Pleased with the previous day’s conclusion, you call into your office Michael and Kim’s direct supervisor to share your thoughts. Michael’s boss explains that since hiring him 2 years ago, systems outage have dropped 92% as Michael is consistently looking for ways to improve systems availability. He heavily praised Michael for creative and pragmatic solutions and despite the fact the Michael rarely has to do overtime, he would recommend him for a promotion.

Slightly shocked, you turn to Kim’s boss and ask for comments on her employee. With a grin on her face, Kim’s manager tries to hold back her answer as it certainly wouldn’t make you look good. She explains that Kim clearly lacks analytical abilities which is why she has to spend more time than all her colleagues solving similar issues. In addition, Kim is a poor team player. She likes to think of herself as a super-hero and she prefers trying to handle problems without the help of her team mates which often leads to repeated issues as the root problems are rarely solved properly the first time around. Despite many attempts at helping Kim with her shortcomings, she doesn’t feel the need to improve since she is often praised by the head of the department for putting in long hours…

(Silence in the room)

Embarrassed and apologetic toward both managers, you realize your attitude toward the number of work hours per week may have had the opposite effect that you were originally looking for. You genuinely thank your employees for their valuable feedback and wonder if you shouldn’t aim to leave early today…


pros·ti·tu·tion (prst-tshn, -ty-) - NOUN:

  1. The act or practice of engaging in sex acts for hire.
  2. The act or an instance of offering or devoting one’s talent to an unworthy use or cause.
6 Comments Post a comment
  1. Great post. I’d be curious to know if a company has experimented such an approach before and what the results would be.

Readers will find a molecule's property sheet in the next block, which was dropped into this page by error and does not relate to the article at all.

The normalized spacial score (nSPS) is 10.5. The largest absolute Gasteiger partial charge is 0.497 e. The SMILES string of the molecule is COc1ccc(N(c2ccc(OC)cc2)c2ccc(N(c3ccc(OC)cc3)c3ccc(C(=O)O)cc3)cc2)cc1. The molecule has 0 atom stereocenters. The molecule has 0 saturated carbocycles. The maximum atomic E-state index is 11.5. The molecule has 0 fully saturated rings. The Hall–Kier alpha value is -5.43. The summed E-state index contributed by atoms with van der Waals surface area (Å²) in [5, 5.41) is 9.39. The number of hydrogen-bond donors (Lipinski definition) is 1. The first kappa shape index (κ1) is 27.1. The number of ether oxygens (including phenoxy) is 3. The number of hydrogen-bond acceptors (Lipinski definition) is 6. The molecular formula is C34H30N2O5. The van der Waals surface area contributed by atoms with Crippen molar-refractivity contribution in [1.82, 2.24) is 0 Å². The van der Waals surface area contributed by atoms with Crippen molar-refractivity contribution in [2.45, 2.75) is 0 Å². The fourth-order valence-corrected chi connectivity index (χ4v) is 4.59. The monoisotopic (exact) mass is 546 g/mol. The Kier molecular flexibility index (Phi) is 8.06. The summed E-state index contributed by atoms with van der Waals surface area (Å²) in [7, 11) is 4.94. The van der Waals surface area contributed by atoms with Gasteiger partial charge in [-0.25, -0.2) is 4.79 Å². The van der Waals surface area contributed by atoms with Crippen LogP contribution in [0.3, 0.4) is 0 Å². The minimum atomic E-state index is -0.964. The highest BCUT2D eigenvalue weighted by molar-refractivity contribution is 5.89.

I see two obstacles to it though :

    - When working as part of a team, you can’t afford to be too off-beat from the team’s work routine, which means all teammates generally have to do more or less the same hours to stay in phase.

    - The paradigm may be relevant for some office jobs but certainly not in the industry with a production line involved, or in a job with strong, fixed time imperatives, or strong interaction with other people who have certain time habits… pretty much most of the jobs, in fact ;)

    Given these constraints, wouldn’t adopting a freely-chosen, self-organized work hours approach boil down to doing exactly the same hours as the current imposed hours, most of the time ?

    January 4, 2010
    • Thank you for your comment Guillaume. Although the concept may be difficult to apply within certain organizations, I believe letting people set their work schedules can work for most companies but there are certain prequisites:
      - people must still deliver on their commitments and objectives;
      - people are commited;
      - team are self-organized.

      Just like with Scrum, a self-organized team can accomplish great things as long as they operate within specific principles.

      January 4, 2010
  2. François #

    Excellent! Comme toujours!

    Pourquoi les gestionnaires ayant le pouvoir d’amener ces changements n’y songent pas? Ne les appliquent pas?

    À quelle réaction t’attends-tu lors de ce changement du côté des équipes?

    January 6, 2010
    • Bonnes questions François. Pourquoi n’est-ce pas fait? J’avancerais les réponses suivantes:
      - parce que le statu quo n’est pas questionné
      - par habitude
      - parce que personne n’a démontré la valeur
      - par peur de créer un précédent
      - pour plein d’autres raisons…

      Une plus grande autonomie qui engendrerait une augmentation de l’engagement individuel (et de l’équipe), qui par conséquent augmenterait la performance.

      Merci pour tes questions.

      January 7, 2010